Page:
In Impromptus today, I have a note on Max Kampelman, who died last weekend. I will do a little note on Ed Koch now. They had a lot in common, really: They were both “liberals with sanity,” to use Koch’s phrase. Kampelman began as a pacifist — and became a Reagan arms-control negotiator. Still interested in peace, but perfectly understanding of how it comes about (and foursquare for freedom).
Bill Buckley loved Koch’s company, and so did I. Someone once complained, “Koch just tells stories about himself.” First, it wasn’t true, but, second, what if it had been? Those stories were magnificent, and usually illustrative of political or historical points. Or simply human points.
A couple of years ago, I taped an hour-long interview with Koch, an interview that ran the gamut. We talked about his life, New York City, America, the world. We argued, teased, and so on. Afterward, I remembered something Churchill said about FDR (I believe): Being with him was like opening a bottle of champagne. Koch was like that, or could be.
The conventional view is that he was a national-security conservative and a domestic liberal. The national-security part is certainly true, and the domestic part is mainly true — but he was sober in this area as well. Largely free of illusions. For example, he had no patience with the idea that poverty causes crime. In the teeth of the Great Depression, he would note, you could sleep in Central Park.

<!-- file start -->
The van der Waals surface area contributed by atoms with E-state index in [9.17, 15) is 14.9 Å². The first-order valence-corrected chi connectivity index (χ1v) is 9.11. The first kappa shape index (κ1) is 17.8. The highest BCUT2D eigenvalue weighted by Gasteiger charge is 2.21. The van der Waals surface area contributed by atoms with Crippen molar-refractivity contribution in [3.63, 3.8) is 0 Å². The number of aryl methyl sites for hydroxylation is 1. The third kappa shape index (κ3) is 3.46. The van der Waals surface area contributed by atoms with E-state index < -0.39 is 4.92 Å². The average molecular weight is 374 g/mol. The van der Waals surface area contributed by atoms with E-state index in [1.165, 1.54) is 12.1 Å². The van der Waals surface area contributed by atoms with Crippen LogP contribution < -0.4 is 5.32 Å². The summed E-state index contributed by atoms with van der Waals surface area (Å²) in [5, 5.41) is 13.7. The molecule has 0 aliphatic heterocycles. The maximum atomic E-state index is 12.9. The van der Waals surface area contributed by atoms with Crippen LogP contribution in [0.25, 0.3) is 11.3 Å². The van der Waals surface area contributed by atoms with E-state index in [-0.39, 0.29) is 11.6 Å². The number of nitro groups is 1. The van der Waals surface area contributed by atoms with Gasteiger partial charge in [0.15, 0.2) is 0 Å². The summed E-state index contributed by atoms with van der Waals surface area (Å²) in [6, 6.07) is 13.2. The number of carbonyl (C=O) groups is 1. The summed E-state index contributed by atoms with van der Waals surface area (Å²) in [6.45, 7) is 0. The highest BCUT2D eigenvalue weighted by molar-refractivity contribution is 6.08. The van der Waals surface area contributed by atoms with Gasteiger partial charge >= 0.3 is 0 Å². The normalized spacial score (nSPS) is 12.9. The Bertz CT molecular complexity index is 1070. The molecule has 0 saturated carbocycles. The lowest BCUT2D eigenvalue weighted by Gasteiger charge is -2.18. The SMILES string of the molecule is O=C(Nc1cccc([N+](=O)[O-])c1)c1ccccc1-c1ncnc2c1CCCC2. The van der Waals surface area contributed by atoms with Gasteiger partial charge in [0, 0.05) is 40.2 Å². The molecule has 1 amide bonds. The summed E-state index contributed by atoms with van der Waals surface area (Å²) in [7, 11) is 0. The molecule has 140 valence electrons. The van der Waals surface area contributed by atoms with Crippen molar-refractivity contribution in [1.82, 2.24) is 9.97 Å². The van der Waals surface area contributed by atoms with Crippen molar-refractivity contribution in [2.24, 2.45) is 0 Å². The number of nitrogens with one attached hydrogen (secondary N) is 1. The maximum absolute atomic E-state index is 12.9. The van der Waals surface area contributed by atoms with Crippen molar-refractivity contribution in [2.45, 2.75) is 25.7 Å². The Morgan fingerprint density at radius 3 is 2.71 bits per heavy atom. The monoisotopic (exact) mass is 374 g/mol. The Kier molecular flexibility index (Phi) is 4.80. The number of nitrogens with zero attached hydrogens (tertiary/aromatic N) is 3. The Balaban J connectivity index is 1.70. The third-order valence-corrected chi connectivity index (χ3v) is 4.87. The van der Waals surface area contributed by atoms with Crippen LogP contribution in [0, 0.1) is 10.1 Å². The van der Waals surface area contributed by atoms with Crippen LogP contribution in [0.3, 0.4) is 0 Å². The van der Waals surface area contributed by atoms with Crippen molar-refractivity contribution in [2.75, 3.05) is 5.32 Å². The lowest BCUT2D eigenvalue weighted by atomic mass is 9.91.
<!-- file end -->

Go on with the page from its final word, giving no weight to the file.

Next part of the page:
He set an example of how to remain engaged in life into old age. He never stopped following the news, making the news, going to movies, reviewing them, writing columns, corresponding with public officials, all over the world. He questioned them, hectored them, praised them. “By way of introduction, I was Mayor of the City of New York from 1978 to 1989 . . .”
In that interview, we talked candidly about his death — because he had before. He was comfortable with the subject, as he was with most subjects. “Americans are terribly afraid of death,” he said. “I am not. It’s part of life.” He did not want to be buried in New Jersey, where his parents lie. The ignominy! He insisted on remaining in Manhattan — “and on a subway line.” He hoped that people would “come and visit.”
With due care, he chose the words for his tombstone. He chose to say what Daniel Pearl said, before he was beheaded by terrorists: “My father is Jewish. My mother is Jewish. I am Jewish.” He also chose this: “Hear, o Israel, the Lord our God, the Lord is One.”